In this article, you will learn:
1. What’s the principle of induction heating?
2. How Induction furnace works?
3. What are the applications of induction melting?
4. Why induction melting furnace is useful with ultrasonic atomization?
The principle of induction heating
Induction heating allows heating up or melting of an object without physical contact. The process uses high-frequency alternating currents to heat an electrically conductive material. The principle of induction heating is based on Faraday’s law of electromagnetic induction, which states that a changing magnetic field will induce an electric current in a conductive material. In induction heating, an alternating electrical current is passed through a coil, creating fluctuating magnetic fields. Its direction can change thousands of times per second. When the conductive material is introduced into this magnetic field, this coil induces a current flow in the processed material. These currents, called eddy currents, generate heat due to the resistance allowing it to melt material. The heat generated is proportional to the frequency of the electrical current and the electric resistance of the material.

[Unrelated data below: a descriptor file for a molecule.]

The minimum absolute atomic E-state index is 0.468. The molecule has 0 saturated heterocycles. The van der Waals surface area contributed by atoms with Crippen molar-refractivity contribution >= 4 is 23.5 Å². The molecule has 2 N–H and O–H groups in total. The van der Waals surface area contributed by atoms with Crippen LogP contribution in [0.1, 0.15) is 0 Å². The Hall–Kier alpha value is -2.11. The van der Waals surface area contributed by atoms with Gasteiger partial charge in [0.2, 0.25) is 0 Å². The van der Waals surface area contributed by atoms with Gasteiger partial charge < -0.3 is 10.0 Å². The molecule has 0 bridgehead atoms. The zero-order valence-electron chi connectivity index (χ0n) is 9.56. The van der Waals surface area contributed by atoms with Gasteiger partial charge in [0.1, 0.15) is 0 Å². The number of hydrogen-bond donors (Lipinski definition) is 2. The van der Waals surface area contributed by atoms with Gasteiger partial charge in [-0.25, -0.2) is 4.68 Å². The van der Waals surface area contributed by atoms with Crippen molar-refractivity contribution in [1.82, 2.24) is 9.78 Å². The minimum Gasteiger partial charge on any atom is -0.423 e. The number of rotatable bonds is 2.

A secondary source of induction heating power comes to form the hysteresis losses. They are generated when changes in magnetic field direction change the magnetic domain orientation inside materials. This secondary induction heating effect is significant for ferromagnetic materials such as Iron, Nickel, or Cobalt.
How induction furnace works?
An induction furnace is an electrical device used to heat metal or other conductive materials. An induction furnace consists of a crucible, which holds the material to be heated, and an induction coil installed around the crucible and is connected to an electrical power supply. The copper coil is energized with a high-frequency electrical current, which generates a fluctuating magnetic field around the crucible. Then, two options are possible: the crucible is made from a non-conductive material (e.g. ceramics), and the magnetic field induces an electric current in the material within the crucible, which generates heat through resistance. The second option is when the crucible is also made of a conductive material such as graphite. Then both the crucible and feedstock are heated with induction currents. The crucible material needs to be able to withstand high temperatures and prevent contamination of the heated material.
Additionally, induction furnaces offer the possibility of heating carried under various atmospheres. Depending on processed material and specific requirements, heating can be carried under vacuum, in an inert gas atmosphere (such as Argon, Nitrogen, or Helium), or an active gas atmosphere.
What are the induction melting applications?
Induction melting is a widely used process in the metal casting industry and has several applications. Some of the most common applications of induction melting include:
1. Metal casting: melting metals, such as steel, iron, and aluminum, which are then poured into molds to create castings of various shapes and sizes.